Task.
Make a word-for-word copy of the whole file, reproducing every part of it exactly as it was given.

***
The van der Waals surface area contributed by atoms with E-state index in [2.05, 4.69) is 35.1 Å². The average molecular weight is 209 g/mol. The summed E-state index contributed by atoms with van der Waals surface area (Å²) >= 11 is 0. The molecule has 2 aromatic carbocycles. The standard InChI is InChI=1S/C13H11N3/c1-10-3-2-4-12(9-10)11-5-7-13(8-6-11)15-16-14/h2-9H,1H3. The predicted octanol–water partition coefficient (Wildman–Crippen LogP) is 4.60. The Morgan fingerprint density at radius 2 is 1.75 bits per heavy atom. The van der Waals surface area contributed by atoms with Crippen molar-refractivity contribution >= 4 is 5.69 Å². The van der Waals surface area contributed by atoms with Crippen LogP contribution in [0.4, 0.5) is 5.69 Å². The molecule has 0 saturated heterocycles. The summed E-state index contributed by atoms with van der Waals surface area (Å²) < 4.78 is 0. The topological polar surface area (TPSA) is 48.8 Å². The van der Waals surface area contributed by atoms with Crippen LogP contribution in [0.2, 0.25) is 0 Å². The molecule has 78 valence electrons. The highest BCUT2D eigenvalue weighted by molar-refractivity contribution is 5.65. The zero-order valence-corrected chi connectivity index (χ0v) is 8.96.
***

The van der Waals surface area contributed by atoms with E-state index in [2.05, 4.69) is 35.1 Å². The average molecular weight is 209 g/mol. The summed E-state index contributed by atoms with van der Waals surface area (Å²) >= 11 is 0. The molecule has 2 aromatic carbocycles. The standard InChI is InChI=1S/C13H11N3/c1-10-3-2-4-12(9-10)11-5-7-13(8-6-11)15-16-14/h2-9H,1H3. The predicted octanol–water partition coefficient (Wildman–Crippen LogP) is 4.60. The Morgan fingerprint density at radius 2 is 1.75 bits per heavy atom. The van der Waals surface area contributed by atoms with Crippen molar-refractivity contribution >= 4 is 5.69 Å². The van der Waals surface area contributed by atoms with Crippen LogP contribution in [0.4, 0.5) is 5.69 Å². The molecule has 0 saturated heterocycles. The summed E-state index contributed by atoms with van der Waals surface area (Å²) < 4.78 is 0. The topological polar surface area (TPSA) is 48.8 Å². The van der Waals surface area contributed by atoms with Crippen LogP contribution in [0.2, 0.25) is 0 Å². The molecule has 78 valence electrons. The highest BCUT2D eigenvalue weighted by molar-refractivity contribution is 5.65. The zero-order valence-corrected chi connectivity index (χ0v) is 8.96.